From education to employment

FE gears up for the autumn conference season

Just as the suitcases have been put away after the summer break, they’re back out again to be packed for the autumn conference season, as the political world gets on the move to the cities of Manchester (twice), Liverpool and Birmingham.

It promises to be an interesting time. The Labour Party will announce the result of its election for leader. The Conservative Party will have its first conference since being in power; many of us will be looking for flesh to be added to policies and signs to where the axe will begin to fall. And the Liberal Democrats? Will we hear the first rumbles of discontent from the rank and file to the coalition government?

First: to Manchester for the TUC Congress. Top of the agenda will be the fight against the cuts to public sector jobs, pensions and services. The TUC opposes the coalition government’s timetable for cutting the national deficit, fearing it will lead to a double-dip recession. Unions will be gearing up for a national campaign and local battles on the ground. The teacher unions have motions opposing the planned expansion of academies and “free schools”, cuts to local education authority and FE college budgets and the raising of tuition fees. There will also be a debate about youth unemployment, as the number of young people out of work, education or training remains too close to the one million mark.

Unionlearn’s fringe meeting is titled “Apprenticeships and Equality”. While the TUC supports the expansion of apprenticeships, it is keen to ensure that they include robust training, academic progression and fair pay and conditions. We will be publishing research showing that women are paid on average 21 per cent less than their male counterparts and that only 3 per cent of engineering apprenticeship places are taken up by women. This is an issue we debated with John Hayes, the skills minister, on Radio 4’s Women’s Hour. He agreed that gender pay gap within apprenticeships is something that needs to be tackled. It is an issue we will be pursuing vigorously.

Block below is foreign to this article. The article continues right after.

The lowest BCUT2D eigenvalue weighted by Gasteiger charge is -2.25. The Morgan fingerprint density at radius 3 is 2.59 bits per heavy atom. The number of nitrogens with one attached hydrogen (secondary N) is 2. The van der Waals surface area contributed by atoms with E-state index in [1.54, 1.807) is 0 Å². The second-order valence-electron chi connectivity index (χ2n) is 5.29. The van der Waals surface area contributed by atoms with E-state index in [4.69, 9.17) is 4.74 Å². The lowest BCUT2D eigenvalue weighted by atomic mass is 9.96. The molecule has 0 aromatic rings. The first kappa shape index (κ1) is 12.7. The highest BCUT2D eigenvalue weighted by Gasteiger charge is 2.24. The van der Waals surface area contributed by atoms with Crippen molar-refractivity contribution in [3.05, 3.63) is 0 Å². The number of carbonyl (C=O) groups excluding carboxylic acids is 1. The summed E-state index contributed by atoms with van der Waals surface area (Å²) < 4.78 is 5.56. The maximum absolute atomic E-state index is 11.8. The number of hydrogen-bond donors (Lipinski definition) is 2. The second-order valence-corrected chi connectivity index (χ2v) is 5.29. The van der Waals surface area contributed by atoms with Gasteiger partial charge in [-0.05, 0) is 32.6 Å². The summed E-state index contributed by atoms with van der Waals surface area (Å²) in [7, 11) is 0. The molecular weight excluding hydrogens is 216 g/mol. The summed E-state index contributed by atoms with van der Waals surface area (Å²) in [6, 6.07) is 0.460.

At Manchester, we will also be celebrating our links with local employers and adult education organisations. And we will be using an event at Congress to promote a new partnership we have with UK Online. The aim is to introduce a set of simple-step guides to using computers in all of our 400-plus workplace and community learning centres. There are still 10 million people to whom cyber-space is still a distant galaxy. Unionlearn’s greatest strength is being able to reach those in the workforce who most need help with their learning. The partnership will be getting into gear for next month’s Get online week, (from Oct 18-24). We hope to help 80,000 get online, making it the single biggest digital inclusion campaign in the UK to date.

At the party conferences we will be running joint fringe meetings with City & Guilds on skills, including a breakfast round-table with the Fabians; John Hayes is our guest speaker at the Conservative Party with Demos; and we have a joint fringe with CentreForum at Liverpool with the LibDems. Then, it’s back to London… to face the Comprehensive Spending Review.

Tom Wilson is director of unionlearn, the TUC’s learning and training organisation

Read other FE News articles by Tom Wilson:

How will government encourage employers to train amid funding shortfall?

Has FE met its Prince Charming or Prince of Darkness?

So the cuts begin


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